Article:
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If your loved one has a TBI, they aren’t alone in their suffering

If your loved one has a TBI, they aren’t alone in their suffering

On Behalf of | May 15, 2019 | Uncategorized |

Countless people fly around the world daily, and yet catastrophic accidents affect few. However, during those times when the unthinkable happens and a plane goes down, hundreds of people may lose their lives in what seems like the blink of an eye. There are no words to convey the agony you might experience upon unexpectedly losing a loved one in an accident.

Although some people survive, their lives are often drastically changed. When someone sustains a traumatic brain injury (TBI), they may seem like an entirely different person. Due to decreased brain functioning, while someone you love may be sitting right in front of you, you may still mourn their loss.

What are the indications of a TBI?

Shaking, an explosion or a severe blow to the head could cause a TBI. And while many accident injuries seem apparent, such as lacerations or fractures, a brain injury can be more difficult to detect.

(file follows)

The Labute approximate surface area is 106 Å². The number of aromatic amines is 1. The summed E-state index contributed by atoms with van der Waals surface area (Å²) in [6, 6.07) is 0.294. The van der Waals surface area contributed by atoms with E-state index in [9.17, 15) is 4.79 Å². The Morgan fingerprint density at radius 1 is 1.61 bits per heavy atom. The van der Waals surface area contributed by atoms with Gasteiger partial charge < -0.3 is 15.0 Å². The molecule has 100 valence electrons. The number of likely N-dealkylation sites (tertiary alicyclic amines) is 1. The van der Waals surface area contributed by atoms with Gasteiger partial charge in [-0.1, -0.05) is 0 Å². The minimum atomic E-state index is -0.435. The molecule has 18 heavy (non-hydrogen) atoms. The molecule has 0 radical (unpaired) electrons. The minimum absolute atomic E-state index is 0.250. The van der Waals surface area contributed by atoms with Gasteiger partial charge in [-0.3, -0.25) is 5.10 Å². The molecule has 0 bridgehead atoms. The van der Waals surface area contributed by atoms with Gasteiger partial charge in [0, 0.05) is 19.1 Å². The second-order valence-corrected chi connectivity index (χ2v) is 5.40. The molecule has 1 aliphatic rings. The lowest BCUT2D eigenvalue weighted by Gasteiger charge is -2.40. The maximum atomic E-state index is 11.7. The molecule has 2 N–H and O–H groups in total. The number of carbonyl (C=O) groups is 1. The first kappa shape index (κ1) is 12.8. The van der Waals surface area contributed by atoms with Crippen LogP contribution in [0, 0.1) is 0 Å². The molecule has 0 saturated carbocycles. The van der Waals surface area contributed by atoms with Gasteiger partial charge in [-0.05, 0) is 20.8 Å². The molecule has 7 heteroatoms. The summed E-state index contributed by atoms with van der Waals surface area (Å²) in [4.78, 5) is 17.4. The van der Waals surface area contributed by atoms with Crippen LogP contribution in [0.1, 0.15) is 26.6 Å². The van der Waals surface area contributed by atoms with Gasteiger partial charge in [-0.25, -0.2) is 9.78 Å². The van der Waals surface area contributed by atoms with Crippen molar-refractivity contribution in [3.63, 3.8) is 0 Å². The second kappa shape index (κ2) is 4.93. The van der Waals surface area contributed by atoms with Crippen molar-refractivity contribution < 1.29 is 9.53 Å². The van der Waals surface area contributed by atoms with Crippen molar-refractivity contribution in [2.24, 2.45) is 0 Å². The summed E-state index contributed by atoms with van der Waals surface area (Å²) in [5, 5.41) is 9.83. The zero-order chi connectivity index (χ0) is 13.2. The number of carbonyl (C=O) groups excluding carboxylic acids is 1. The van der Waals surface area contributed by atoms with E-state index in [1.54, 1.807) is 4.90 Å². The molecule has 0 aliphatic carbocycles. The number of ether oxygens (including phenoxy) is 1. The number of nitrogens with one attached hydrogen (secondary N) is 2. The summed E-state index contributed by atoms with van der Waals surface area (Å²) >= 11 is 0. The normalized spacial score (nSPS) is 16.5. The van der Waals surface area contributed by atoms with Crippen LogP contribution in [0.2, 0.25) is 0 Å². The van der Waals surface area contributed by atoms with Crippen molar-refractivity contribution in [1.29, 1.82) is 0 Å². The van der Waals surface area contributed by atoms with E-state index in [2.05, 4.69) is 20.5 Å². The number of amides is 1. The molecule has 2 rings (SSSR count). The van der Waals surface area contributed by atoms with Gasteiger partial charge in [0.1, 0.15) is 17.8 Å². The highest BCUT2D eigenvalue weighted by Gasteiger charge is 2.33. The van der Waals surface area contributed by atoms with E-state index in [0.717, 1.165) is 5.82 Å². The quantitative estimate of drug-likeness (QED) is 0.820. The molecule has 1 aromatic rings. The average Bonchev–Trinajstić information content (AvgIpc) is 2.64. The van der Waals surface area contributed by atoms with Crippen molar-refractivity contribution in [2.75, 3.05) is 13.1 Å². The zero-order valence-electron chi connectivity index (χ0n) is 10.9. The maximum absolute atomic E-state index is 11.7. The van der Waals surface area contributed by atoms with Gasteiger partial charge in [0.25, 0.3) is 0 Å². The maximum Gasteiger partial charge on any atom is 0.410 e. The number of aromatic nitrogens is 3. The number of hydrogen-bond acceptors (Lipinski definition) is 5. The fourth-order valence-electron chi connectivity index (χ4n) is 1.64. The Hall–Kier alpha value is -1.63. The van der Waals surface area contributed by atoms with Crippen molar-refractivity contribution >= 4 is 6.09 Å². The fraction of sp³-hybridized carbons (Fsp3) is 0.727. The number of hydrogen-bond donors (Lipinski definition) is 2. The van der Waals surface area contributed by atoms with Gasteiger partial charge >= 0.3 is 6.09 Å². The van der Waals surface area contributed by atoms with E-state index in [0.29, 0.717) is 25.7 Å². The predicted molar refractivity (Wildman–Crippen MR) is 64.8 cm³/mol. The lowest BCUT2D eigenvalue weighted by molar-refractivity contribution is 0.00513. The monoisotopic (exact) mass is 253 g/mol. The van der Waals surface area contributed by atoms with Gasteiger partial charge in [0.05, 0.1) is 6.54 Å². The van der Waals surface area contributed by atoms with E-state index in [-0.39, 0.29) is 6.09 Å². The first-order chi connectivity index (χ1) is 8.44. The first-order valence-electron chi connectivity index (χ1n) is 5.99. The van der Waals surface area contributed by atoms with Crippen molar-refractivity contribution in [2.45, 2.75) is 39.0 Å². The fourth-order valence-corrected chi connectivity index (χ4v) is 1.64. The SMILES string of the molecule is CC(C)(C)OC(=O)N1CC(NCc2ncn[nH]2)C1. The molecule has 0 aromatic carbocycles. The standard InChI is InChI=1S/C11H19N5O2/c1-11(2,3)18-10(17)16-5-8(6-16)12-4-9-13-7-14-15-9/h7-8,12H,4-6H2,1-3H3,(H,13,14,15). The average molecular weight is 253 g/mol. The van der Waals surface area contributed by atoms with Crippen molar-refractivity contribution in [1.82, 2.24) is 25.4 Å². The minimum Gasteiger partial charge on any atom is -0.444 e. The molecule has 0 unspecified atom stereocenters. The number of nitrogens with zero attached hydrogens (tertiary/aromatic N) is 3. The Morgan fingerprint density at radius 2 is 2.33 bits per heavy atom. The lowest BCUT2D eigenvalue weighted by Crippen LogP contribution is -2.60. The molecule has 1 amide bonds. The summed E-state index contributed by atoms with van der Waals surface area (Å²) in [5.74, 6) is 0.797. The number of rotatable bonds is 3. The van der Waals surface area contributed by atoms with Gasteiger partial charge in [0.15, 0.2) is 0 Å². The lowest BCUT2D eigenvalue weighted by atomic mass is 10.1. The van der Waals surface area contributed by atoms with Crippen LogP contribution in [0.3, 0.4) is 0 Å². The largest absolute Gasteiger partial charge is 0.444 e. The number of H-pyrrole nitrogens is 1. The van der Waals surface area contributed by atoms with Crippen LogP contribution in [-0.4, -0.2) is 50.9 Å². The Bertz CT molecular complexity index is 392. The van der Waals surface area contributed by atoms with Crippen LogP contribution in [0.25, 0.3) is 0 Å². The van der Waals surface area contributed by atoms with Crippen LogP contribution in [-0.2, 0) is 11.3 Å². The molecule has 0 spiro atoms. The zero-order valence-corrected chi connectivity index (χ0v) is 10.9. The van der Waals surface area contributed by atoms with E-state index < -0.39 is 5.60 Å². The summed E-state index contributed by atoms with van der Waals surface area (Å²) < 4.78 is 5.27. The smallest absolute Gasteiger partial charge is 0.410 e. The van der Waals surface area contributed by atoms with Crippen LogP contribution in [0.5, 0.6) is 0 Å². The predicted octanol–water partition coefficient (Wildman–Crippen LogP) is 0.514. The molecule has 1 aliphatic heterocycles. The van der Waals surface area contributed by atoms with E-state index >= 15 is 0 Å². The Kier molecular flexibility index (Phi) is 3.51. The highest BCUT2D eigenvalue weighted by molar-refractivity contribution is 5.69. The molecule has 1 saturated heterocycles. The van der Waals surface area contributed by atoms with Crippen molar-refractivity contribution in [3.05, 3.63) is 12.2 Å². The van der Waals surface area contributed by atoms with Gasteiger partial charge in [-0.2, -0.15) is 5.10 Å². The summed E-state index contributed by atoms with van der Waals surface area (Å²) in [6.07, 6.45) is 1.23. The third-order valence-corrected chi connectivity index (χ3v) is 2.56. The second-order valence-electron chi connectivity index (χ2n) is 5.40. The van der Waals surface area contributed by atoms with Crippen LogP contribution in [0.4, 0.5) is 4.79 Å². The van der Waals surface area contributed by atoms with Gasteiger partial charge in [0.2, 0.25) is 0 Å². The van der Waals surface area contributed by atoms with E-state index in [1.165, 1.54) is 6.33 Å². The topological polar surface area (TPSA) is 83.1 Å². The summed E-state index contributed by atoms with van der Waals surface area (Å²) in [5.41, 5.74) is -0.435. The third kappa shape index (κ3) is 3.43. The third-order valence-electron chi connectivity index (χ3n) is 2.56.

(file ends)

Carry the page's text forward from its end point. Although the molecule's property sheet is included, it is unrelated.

Since brain injuries present differently depending on their severity, they may affect you immediately or your symptoms could increase over the course of time following an accident. Some of the concerns which may indicate you are suffering from a TBI include:

  • Memory loss
  • A lack of judgment
  • Trouble concentrating
  • Vision problems
  • Changes in personality
  • Struggles with verbalizing thoughts

Such changes could be challenging for anyone who sustained a head injury. However, it is important to recognize that a TBI affects loved ones as well.

TBIs affect the entire family unit

Not only is the initial news of a catastrophic accident traumatic, but it can also raise questions about finances, necessary medical care and what the future may hold. And since brain injuries can alter someone’s physical, emotional and intellectual capabilities, it is normal for a family to take on caregiving responsibilities.

You might need to make accommodations to your home before your loved one leaves the hospital. And rather than watching them earn a living, you may need to support them in their rehabilitation efforts. Depending on the severity of the injury, your loved one may need to dedicate their efforts to recovery while you and your family members learn to accept the changes at hand.

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